And Then I Read: MELVIN MONSTER Vol. 2


Images © John Stanley Estate.

I liked this second volume better than the first one. Perhaps because I knew about what to expect, but I think more because in these comics from 1966-67 Stanley had established his characters: Melvin and his parents, the schoolteacher witch, Melvin’s guardian demon; and told stories about them without trying so hard to achieve the “everything’s the opposite of our world” gimmick. There’s also a new friend for Melvin, a girl witch named Little Horror, who I liked a lot. She reminded me of Little Lulu a bit, in the few stories about that other Stanley mainstay I’ve read.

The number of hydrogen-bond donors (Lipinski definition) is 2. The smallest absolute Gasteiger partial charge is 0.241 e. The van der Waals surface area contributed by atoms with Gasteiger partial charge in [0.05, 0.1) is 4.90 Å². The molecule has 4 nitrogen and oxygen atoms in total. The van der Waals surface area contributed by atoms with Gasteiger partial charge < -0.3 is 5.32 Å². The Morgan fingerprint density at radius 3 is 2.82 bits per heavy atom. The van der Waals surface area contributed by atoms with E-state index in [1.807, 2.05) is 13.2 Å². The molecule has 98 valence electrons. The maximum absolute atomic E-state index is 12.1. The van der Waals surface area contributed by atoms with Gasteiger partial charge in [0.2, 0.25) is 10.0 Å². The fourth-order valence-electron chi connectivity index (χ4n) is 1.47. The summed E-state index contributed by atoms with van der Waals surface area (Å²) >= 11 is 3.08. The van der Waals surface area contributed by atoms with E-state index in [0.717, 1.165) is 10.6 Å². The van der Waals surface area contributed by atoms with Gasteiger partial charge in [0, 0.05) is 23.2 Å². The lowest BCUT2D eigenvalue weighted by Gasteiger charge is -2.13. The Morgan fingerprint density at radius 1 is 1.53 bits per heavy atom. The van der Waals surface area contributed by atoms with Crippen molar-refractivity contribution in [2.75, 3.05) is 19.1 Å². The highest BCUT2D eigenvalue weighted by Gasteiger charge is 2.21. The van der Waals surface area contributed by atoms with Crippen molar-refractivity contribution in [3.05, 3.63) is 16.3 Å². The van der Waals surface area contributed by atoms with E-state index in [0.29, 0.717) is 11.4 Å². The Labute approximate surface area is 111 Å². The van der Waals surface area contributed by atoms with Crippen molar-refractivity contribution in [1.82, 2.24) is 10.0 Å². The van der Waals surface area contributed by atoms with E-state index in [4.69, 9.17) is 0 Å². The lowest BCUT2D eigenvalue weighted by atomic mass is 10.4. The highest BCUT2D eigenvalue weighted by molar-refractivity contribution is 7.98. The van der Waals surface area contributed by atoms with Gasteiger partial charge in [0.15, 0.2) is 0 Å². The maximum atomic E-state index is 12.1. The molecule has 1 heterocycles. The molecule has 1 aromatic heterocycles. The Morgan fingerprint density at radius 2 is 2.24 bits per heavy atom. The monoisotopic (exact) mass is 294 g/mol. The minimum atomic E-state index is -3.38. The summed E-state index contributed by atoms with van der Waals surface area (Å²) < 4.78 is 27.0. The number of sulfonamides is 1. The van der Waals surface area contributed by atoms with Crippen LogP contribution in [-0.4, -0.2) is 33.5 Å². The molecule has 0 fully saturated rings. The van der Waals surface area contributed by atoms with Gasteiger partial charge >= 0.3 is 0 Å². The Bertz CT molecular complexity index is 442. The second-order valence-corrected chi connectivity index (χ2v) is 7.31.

The stories are still pretty simple, but the gags, like the one above, are often better, and while I didn’t laugh out loud at any of them, they did make me smile.

As before, the interior pages are designed to look like old comics, with a background of slightly tanned paper and faded colors. It’s not an approach I’d like on some old comics, but here it works fine for me. And if I can put myself back into the boy I was at, say, age ten, would I have enjoyed these comics? Definitely. Things have moved on, and I don’t know if today’s ten-year-olds would agree, but there’s certainly some entertainment to be found for us aging children in this volume. Recommended.

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